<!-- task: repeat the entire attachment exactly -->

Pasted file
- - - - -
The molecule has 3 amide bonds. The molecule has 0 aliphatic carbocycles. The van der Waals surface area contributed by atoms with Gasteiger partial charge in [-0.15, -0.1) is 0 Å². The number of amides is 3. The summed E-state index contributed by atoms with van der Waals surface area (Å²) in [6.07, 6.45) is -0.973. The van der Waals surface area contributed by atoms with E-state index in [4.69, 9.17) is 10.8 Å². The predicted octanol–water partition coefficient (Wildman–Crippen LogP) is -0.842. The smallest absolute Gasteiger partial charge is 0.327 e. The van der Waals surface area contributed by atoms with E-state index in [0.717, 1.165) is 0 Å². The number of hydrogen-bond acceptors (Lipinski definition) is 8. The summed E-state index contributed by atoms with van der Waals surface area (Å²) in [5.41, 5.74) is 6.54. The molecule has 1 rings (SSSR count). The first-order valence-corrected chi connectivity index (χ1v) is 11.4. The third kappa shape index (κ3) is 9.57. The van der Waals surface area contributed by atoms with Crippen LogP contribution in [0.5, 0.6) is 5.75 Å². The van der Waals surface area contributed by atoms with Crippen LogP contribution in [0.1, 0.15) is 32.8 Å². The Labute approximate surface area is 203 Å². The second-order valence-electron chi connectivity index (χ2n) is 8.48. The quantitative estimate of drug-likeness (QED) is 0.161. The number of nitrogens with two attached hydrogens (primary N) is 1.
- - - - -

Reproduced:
The molecule has 3 amide bonds. The molecule has 0 aliphatic carbocycles. The van der Waals surface area contributed by atoms with Gasteiger partial charge in [-0.15, -0.1) is 0 Å². The number of amides is 3. The summed E-state index contributed by atoms with van der Waals surface area (Å²) in [6.07, 6.45) is -0.973. The van der Waals surface area contributed by atoms with E-state index in [4.69, 9.17) is 10.8 Å². The predicted octanol–water partition coefficient (Wildman–Crippen LogP) is -0.842. The smallest absolute Gasteiger partial charge is 0.327 e. The van der Waals surface area contributed by atoms with E-state index in [0.717, 1.165) is 0 Å². The number of hydrogen-bond acceptors (Lipinski definition) is 8. The summed E-state index contributed by atoms with van der Waals surface area (Å²) in [5.41, 5.74) is 6.54. The molecule has 1 rings (SSSR count). The first-order valence-corrected chi connectivity index (χ1v) is 11.4. The third kappa shape index (κ3) is 9.57. The van der Waals surface area contributed by atoms with Crippen LogP contribution in [0.5, 0.6) is 5.75 Å². The van der Waals surface area contributed by atoms with Crippen LogP contribution in [0.1, 0.15) is 32.8 Å². The Labute approximate surface area is 203 Å². The second-order valence-electron chi connectivity index (χ2n) is 8.48. The quantitative estimate of drug-likeness (QED) is 0.161. The number of nitrogens with two attached hydrogens (primary N) is 1.